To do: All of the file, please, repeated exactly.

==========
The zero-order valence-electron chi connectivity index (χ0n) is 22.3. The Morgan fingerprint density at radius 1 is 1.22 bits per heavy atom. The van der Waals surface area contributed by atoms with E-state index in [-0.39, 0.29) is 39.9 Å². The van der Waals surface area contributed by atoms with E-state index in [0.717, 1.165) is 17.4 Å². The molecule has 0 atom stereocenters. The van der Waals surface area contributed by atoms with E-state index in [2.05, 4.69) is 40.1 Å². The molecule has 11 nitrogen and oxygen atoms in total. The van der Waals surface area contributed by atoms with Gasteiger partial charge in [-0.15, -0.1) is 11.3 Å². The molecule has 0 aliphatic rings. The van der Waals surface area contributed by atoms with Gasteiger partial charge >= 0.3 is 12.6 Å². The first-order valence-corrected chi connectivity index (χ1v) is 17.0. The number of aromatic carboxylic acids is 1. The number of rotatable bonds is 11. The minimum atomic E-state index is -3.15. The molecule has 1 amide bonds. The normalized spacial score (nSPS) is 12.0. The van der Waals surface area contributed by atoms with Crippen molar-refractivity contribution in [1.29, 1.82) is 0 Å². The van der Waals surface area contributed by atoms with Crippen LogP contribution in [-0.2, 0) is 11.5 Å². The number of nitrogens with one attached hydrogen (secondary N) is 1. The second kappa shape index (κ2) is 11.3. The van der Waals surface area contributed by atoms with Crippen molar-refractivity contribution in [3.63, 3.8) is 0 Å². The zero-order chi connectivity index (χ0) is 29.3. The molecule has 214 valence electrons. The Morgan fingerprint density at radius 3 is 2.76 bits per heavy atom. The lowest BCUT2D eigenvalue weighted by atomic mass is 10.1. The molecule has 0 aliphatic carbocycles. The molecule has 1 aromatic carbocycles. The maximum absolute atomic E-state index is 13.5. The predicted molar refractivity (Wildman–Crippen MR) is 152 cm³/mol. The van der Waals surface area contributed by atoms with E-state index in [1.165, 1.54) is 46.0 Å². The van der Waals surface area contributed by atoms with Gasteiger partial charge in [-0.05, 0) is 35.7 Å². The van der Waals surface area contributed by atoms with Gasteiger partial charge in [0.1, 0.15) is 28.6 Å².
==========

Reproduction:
The zero-order valence-electron chi connectivity index (χ0n) is 22.3. The Morgan fingerprint density at radius 1 is 1.22 bits per heavy atom. The van der Waals surface area contributed by atoms with E-state index in [-0.39, 0.29) is 39.9 Å². The van der Waals surface area contributed by atoms with E-state index in [0.717, 1.165) is 17.4 Å². The molecule has 0 atom stereocenters. The van der Waals surface area contributed by atoms with E-state index in [2.05, 4.69) is 40.1 Å². The molecule has 11 nitrogen and oxygen atoms in total. The van der Waals surface area contributed by atoms with Gasteiger partial charge in [-0.15, -0.1) is 11.3 Å². The molecule has 0 aliphatic rings. The van der Waals surface area contributed by atoms with Gasteiger partial charge >= 0.3 is 12.6 Å². The first-order valence-corrected chi connectivity index (χ1v) is 17.0. The number of aromatic carboxylic acids is 1. The number of rotatable bonds is 11. The minimum atomic E-state index is -3.15. The molecule has 1 amide bonds. The normalized spacial score (nSPS) is 12.0. The van der Waals surface area contributed by atoms with Crippen molar-refractivity contribution in [1.29, 1.82) is 0 Å². The van der Waals surface area contributed by atoms with Crippen LogP contribution in [-0.2, 0) is 11.5 Å². The number of nitrogens with one attached hydrogen (secondary N) is 1. The second kappa shape index (κ2) is 11.3. The van der Waals surface area contributed by atoms with Crippen molar-refractivity contribution in [3.63, 3.8) is 0 Å². The zero-order chi connectivity index (χ0) is 29.3. The molecule has 214 valence electrons. The Morgan fingerprint density at radius 3 is 2.76 bits per heavy atom. The lowest BCUT2D eigenvalue weighted by atomic mass is 10.1. The molecule has 0 aliphatic carbocycles. The molecule has 1 aromatic carbocycles. The maximum absolute atomic E-state index is 13.5. The predicted molar refractivity (Wildman–Crippen MR) is 152 cm³/mol. The van der Waals surface area contributed by atoms with E-state index in [1.165, 1.54) is 46.0 Å². The van der Waals surface area contributed by atoms with Gasteiger partial charge in [-0.05, 0) is 35.7 Å². The van der Waals surface area contributed by atoms with Gasteiger partial charge in [0.1, 0.15) is 28.6 Å².